The following article debates on the properties of cellulose-filled ethylene-norbornene copolymer (EN) composites. Natural fibers employed in this study have been modified via two different approaches: solvent-involving (S) and newly developed non-solvent (NS). The second type of the treatment is fully eco-friendly and [...] Read more.
The following article debates on the properties of cellulose-filled ethylene-norbornene copolymer (EN) composites. Natural fibers employed in this study have been modified via two different approaches: solvent-involving (S) and newly developed non-solvent (NS). The second type of the treatment is fully eco-friendly and was carried out in the planetary mill without incorporation of any additional, waste-generating substances. Composite samples have been investigated with the use of spectroscopic methods (FT-IR), differential scanning calorimetry (DSC), static mechanical analysis, and surface-free energy measurements. It has been proved that the possible filler-polymer matrix interaction changes may occur due to the performed modifications. The highest reinforcement was evidenced for the composite sample filled with cellulose treated via a NS approach—TS = (34 ± 2) MPa, Eb = (380 ± 20)%. Additionally, a surface free energy polar part exhibited a significant increase for the same type of modification. Consequently, this could indicate easier wetting of the material which may contribute to the degradation process enhancement. Successfully developed cellulose-filled ethylene-norbornene copolymer composite compromises the rules of green chemistry and sustainable development by taking an advantage of renewable natural resources. This bio-inspired material may become an eco-friendly alternative for commonly used polymer blends. Full article
(This article belongs to the Special Issue Advances in Natural Fibers and Polymers)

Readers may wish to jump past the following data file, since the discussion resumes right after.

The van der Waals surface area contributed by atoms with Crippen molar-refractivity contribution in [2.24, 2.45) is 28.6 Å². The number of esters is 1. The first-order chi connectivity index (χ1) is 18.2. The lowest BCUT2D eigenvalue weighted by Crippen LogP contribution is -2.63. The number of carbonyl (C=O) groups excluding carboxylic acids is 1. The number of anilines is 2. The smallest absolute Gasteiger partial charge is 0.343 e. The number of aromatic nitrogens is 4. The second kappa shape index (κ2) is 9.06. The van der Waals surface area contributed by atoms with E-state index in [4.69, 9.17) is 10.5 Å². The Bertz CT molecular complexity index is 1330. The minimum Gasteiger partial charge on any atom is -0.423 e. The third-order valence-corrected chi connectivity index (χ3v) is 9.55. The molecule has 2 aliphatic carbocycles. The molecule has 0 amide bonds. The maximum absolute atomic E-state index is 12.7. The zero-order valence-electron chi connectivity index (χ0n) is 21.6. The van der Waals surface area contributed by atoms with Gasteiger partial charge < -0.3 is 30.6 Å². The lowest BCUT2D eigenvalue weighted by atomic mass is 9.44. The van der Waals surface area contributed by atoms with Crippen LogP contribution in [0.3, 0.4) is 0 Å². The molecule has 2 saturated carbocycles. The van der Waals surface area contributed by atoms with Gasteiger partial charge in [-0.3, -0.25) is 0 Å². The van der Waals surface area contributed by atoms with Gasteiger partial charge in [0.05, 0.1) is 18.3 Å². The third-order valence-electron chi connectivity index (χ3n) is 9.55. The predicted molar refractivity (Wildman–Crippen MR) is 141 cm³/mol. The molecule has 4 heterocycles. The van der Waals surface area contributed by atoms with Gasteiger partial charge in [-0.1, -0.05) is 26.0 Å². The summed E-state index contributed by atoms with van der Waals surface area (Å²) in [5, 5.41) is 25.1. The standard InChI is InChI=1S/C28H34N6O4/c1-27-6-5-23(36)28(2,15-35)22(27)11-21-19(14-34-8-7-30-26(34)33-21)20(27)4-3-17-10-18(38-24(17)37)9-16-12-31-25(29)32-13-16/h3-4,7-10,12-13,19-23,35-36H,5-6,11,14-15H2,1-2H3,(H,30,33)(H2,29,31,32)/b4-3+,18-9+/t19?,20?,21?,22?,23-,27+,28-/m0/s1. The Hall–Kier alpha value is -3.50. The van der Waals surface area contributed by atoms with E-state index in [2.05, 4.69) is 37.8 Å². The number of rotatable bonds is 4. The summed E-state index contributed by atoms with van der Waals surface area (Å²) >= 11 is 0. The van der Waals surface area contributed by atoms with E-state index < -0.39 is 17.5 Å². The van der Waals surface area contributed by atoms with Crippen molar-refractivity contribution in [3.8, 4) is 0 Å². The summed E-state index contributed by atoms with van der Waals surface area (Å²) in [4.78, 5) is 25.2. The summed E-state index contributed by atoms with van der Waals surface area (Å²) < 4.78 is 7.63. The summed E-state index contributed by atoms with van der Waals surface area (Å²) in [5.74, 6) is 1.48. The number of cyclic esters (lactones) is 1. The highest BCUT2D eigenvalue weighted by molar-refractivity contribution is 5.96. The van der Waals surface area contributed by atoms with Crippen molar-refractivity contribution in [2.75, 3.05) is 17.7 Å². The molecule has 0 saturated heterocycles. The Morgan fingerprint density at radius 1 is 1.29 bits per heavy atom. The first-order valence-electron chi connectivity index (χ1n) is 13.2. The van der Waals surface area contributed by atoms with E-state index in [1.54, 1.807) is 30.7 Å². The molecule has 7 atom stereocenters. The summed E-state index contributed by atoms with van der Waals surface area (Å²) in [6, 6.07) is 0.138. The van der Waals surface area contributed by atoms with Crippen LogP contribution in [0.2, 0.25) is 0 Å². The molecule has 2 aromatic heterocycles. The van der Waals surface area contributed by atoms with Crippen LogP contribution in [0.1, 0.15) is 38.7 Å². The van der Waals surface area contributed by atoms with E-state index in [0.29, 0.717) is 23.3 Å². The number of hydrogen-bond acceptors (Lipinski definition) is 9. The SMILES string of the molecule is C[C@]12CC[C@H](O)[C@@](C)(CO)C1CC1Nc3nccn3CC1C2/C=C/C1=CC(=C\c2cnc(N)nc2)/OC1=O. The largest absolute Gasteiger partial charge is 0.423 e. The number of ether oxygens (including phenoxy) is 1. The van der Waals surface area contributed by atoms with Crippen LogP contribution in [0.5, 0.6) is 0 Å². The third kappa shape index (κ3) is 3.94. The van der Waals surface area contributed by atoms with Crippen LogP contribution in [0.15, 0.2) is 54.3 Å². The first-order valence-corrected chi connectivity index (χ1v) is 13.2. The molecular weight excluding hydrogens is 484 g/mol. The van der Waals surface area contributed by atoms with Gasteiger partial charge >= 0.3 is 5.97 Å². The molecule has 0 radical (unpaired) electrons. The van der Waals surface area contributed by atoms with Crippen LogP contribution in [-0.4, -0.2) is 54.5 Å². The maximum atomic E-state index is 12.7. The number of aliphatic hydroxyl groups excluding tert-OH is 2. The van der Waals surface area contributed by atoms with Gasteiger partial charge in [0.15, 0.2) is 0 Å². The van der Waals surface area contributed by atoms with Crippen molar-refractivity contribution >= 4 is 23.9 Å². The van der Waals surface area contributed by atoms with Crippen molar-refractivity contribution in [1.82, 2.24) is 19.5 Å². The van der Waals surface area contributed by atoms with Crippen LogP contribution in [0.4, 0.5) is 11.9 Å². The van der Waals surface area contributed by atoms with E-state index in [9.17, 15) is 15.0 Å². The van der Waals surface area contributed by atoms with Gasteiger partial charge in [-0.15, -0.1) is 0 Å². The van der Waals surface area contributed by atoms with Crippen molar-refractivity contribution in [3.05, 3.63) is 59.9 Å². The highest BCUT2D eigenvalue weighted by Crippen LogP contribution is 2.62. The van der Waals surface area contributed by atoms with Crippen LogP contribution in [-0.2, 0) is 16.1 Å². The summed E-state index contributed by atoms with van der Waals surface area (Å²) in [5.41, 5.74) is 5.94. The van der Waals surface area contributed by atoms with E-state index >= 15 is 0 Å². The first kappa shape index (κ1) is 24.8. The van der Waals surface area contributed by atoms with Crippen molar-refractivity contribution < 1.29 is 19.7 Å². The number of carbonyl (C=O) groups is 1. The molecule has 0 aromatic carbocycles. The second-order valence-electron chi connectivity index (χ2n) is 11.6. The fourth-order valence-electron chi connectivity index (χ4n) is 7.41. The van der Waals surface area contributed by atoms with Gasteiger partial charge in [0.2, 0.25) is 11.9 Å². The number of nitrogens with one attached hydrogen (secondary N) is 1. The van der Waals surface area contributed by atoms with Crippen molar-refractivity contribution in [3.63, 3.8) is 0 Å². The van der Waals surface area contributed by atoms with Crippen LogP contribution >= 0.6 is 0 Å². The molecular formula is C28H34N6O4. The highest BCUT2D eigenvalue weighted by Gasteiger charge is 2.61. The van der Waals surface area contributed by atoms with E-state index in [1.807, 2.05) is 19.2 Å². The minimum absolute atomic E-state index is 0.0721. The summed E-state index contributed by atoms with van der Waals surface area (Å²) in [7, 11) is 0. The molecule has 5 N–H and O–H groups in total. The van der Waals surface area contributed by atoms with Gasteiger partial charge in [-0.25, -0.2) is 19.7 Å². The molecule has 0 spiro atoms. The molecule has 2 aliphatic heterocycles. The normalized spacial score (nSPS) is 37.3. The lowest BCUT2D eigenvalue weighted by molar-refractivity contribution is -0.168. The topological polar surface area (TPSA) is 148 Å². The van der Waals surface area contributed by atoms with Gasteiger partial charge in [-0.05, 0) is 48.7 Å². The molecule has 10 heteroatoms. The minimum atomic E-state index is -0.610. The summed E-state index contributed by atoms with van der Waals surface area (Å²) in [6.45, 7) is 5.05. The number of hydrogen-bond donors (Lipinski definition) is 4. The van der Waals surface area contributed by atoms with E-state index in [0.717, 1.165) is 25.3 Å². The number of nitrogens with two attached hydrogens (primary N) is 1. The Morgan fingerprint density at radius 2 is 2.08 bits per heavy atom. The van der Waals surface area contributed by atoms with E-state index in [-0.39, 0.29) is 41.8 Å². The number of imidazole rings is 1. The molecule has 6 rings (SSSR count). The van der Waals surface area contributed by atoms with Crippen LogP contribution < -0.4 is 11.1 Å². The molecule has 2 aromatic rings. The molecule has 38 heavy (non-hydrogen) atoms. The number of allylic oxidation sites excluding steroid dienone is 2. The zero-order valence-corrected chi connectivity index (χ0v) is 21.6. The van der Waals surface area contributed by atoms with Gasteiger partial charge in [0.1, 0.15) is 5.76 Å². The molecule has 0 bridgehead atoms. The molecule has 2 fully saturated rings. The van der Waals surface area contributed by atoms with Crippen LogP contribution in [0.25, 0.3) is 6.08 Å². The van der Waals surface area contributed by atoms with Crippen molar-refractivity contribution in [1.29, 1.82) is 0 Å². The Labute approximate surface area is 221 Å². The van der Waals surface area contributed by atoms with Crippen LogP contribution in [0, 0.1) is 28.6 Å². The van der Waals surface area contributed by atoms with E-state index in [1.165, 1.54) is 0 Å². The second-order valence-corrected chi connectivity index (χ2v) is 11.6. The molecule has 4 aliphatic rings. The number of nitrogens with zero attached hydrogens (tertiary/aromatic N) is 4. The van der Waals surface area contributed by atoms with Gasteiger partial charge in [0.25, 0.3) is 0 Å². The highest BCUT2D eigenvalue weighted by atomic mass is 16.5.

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18 pages, 3374 KiB  
Article
Polylactic Acid/Polycaprolactone Blends: On the Path to Circular Economy, Substituting Single-Use Commodity Plastic Products
by Marc Delgado-Aguilar, Rita Puig, Ilija Sazdovski and Pere Fullana-i-Palmer
Materials 2020, 13(11), 2655; https://doi.org/10.3390/ma13112655 - 10 Jun 2020
Cited by 29 | Viewed by 3548
Abstract
Circular economy comes to break the linear resource to waste economy, by introducing different strategies, two of them being: using material from renewable sources and producing biodegradable products. The present work aims at developing polylactic acid (PLA), typically made from fermented plant starch, [...] Read more.
Circular economy comes to break the linear resource to waste economy, by introducing different strategies, two of them being: using material from renewable sources and producing biodegradable products. The present work aims at developing polylactic acid (PLA), typically made from fermented plant starch, and polycaprolactone (PCL) blends, a biodegradable polyester, to study their potential to be used as substitutes of oil-based commodity plastics. For this, PLA/PCL blends were compounded in a batch and lab scale internal mixer and processed by means of injection molding. Tensile and impact characteristics were determined and compared to different thermoplastic materials, such as polypropylene, high density polyethylene, polystyrene, and others. It has been found that the incorporation of PCL into a PLA matrix can lead to materials in the range of 18.25 to 63.13 megapascals of tensile strength, 0.56 to 3.82 gigapascals of Young’s modulus, 12.65 to 3.27 percent of strain at maximum strength, and 35 to 2 kJ/m2 of notched impact strength. The evolution of the tensile strength fitted the Voigt and Reuss model, while Young’s modulus was successfully described by the rule of mixtures. Toughness of PLA was significantly improved with the incorporation of PCL, significantly increasing the energy required to fracture the specimens. Blends containing more than 20 wt% of PCL did not break when unnotched specimens were tested. Overall, it was found that the obtained PLA/PCL blends can constitute a strong and environmentally friendly alternative to oil-based commodity materials. Full article
(This article belongs to the Special Issue Advances in Natural Fibers and Polymers)
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16 pages, 2924 KiB  
Article